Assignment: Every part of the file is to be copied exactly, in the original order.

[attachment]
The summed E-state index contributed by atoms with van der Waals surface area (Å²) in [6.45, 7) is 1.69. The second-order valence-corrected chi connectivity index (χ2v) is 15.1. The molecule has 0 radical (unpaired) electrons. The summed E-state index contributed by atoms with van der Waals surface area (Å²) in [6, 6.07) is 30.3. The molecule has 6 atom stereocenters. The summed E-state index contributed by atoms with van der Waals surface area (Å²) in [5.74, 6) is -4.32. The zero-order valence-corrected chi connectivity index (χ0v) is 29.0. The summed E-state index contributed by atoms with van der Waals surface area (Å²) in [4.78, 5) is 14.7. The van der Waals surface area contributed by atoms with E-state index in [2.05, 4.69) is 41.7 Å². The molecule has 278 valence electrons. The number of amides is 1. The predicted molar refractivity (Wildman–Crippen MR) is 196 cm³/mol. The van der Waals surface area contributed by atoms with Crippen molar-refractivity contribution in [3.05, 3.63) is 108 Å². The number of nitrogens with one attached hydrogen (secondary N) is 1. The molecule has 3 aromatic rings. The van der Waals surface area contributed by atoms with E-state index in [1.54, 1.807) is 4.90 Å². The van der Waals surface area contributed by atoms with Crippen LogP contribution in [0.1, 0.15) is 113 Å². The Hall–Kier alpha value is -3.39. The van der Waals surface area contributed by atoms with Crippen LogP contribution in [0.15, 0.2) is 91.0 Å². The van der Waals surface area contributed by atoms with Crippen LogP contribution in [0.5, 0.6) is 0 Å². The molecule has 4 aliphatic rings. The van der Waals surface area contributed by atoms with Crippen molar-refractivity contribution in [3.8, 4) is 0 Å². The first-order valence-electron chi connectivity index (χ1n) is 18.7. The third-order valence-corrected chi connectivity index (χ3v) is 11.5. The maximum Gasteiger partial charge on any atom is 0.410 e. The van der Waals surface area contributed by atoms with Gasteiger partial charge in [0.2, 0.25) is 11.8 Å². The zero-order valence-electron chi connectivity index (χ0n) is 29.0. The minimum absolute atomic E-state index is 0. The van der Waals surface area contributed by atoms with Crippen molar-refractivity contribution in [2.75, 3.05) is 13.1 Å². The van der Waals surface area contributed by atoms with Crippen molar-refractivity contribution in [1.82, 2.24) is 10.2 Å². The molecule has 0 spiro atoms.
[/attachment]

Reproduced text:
The summed E-state index contributed by atoms with van der Waals surface area (Å²) in [6.45, 7) is 1.69. The second-order valence-corrected chi connectivity index (χ2v) is 15.1. The molecule has 0 radical (unpaired) electrons. The summed E-state index contributed by atoms with van der Waals surface area (Å²) in [6, 6.07) is 30.3. The molecule has 6 atom stereocenters. The summed E-state index contributed by atoms with van der Waals surface area (Å²) in [5.74, 6) is -4.32. The zero-order valence-corrected chi connectivity index (χ0v) is 29.0. The summed E-state index contributed by atoms with van der Waals surface area (Å²) in [4.78, 5) is 14.7. The van der Waals surface area contributed by atoms with E-state index in [2.05, 4.69) is 41.7 Å². The molecule has 278 valence electrons. The number of amides is 1. The predicted molar refractivity (Wildman–Crippen MR) is 196 cm³/mol. The van der Waals surface area contributed by atoms with Crippen molar-refractivity contribution in [3.05, 3.63) is 108 Å². The number of nitrogens with one attached hydrogen (secondary N) is 1. The molecule has 3 aromatic rings. The van der Waals surface area contributed by atoms with E-state index in [1.54, 1.807) is 4.90 Å². The van der Waals surface area contributed by atoms with Crippen LogP contribution in [0.1, 0.15) is 113 Å². The Hall–Kier alpha value is -3.39. The van der Waals surface area contributed by atoms with Crippen LogP contribution in [0.15, 0.2) is 91.0 Å². The van der Waals surface area contributed by atoms with Crippen LogP contribution in [0.5, 0.6) is 0 Å². The molecule has 4 aliphatic rings. The van der Waals surface area contributed by atoms with Crippen molar-refractivity contribution in [3.8, 4) is 0 Å². The first-order valence-electron chi connectivity index (χ1n) is 18.7. The third-order valence-corrected chi connectivity index (χ3v) is 11.5. The maximum Gasteiger partial charge on any atom is 0.410 e. The van der Waals surface area contributed by atoms with Gasteiger partial charge in [0.2, 0.25) is 11.8 Å². The zero-order valence-electron chi connectivity index (χ0n) is 29.0. The minimum absolute atomic E-state index is 0. The van der Waals surface area contributed by atoms with Crippen molar-refractivity contribution in [2.75, 3.05) is 13.1 Å². The van der Waals surface area contributed by atoms with Crippen molar-refractivity contribution in [1.82, 2.24) is 10.2 Å². The molecule has 0 spiro atoms.